Otherwise, Made In Abyss’s second season delivered an impeccable story full of incredible plot twists, self-contained narratives, and ground-breaking information regarding Reg’s past life. Most of our new characters’ story arcs are wrapped up wonderfully, free of plot holes or contrived resolutions. Although the story has its weaknesses, I only had a few grievances with this season’s roster of characters.
While Riko had her share of emotional conflict with Maaa, some random Hollows, and Vueko, I think the anime’s downplaying her cave raider expertise and fighting ability. Riko could’ve assisted Reg and Faputa in taking down most monsters instead of acting like a tired-out damsel who needs saving. Considering she trained with Ozen, one of the legendary sovereigns in season one, I expect more from Riko in terms of being a noteworthy and capable heroine this season.
Tsukushi crafts a compelling narrative and distinct personality for each individual. Out of the new ones introduced, Faputa, was the best regarding impact and performance. I can see her becoming a fan-favorite moving forward.
As stated earlier, this season had a lot to live up to after the impeccable visuals and motion displayed by the Dawn of the Deep Soul film. While it’s not always on par with the sequel film’s cohesive visual fidelity, season two’s locales, scenery, character models, and fights met and exceeded my expectations multiple times. I couldn’t help but immerse myself in its gorgeous settings, whether our characters were crossing a bridge or exploring a cave full of water.
However, this wouldn’t be Made In Abyss without its gruesome body horror and traumatizing visual elements. While the first season had some difficult-to-sit-through instances, the second amplifies that feeling tenfold. These traumatic bits will have you going through the motions, which makes this anime a spectacle for everyone who watches it. Seeing the characters fight will make your heart pump while seeing them enduring harsh mistreatment and sorrow will make you tear up.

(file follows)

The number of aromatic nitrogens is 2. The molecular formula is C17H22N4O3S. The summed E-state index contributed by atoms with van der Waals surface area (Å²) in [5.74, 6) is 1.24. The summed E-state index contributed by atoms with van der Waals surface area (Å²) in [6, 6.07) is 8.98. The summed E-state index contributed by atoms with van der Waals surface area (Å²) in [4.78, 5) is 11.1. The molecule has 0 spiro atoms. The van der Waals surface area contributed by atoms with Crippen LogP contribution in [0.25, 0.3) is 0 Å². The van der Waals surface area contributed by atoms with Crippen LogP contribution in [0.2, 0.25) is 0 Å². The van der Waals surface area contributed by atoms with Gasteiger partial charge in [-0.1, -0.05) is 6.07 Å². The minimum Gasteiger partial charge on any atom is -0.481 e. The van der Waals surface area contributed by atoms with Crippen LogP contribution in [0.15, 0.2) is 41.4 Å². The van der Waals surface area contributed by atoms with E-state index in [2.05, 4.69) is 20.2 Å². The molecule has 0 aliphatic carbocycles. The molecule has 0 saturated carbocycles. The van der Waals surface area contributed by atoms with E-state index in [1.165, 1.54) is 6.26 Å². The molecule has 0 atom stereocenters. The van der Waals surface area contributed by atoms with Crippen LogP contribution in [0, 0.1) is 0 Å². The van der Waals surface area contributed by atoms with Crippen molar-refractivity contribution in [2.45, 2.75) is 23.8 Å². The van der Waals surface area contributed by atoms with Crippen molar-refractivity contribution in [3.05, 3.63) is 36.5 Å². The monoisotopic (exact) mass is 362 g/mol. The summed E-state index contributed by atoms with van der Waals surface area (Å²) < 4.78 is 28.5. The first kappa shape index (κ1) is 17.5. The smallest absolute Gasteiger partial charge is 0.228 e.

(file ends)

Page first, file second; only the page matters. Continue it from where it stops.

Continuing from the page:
Unfortunately, Made In Abyss season 2 runs into a few errors along the way regarding Kinema Citrus’s use of CGI. While I didn’t find characters like Majikaja weird-looking, characters like Belaf and the turbinid dragon’s CGI forms just don’t work quite so effectively. Their structures and movements look jarring and off-putting. There are some examples where the characters’ 2D models weren’t on par with other episodes’ quality too.
As for the soundtrack, this season continues delivering top-notch music and voice acting. Although it’s been some time since the sequel film, Kevin Penkin creates a breathtakingly immersive musical score that will leave you entranced with the visuals appearing on your screen.
Like its visuals, the music elevates the show’s tension during its passionate and brutal moments, and I enjoyed every second of it. The opening and ending theme songs were memorable, enjoyable, and integral in helping me craft a tight connection with this show’s world and characters.
Music aside, the voice actors and actresses pulled off a phenomenal performance from this show’s start to conclusion. Everyone from Mariya Ise to new staff like Misaki Kuno brought their A-game this season and delivered remarkable vocals that will last with me for a lifetime. Whether the characters were speaking with each other casually or furiously, I felt the impact of their words.
Made In Abyss season 2 isn’t a flawless work of art, but it’s certainly spectacular. Despite taking place in one area, Tsukushi crafted a layer full of jaw-dropping visuals and beautifully-written characters that will leave an impression on any anime fan. Although this devastating and mind-boggling journey isn’t over yet, season 2 will go down as one of Made In Abyss’s golden chapters inside its bundle of warmth and darkness.
Verdict - - 8.5/10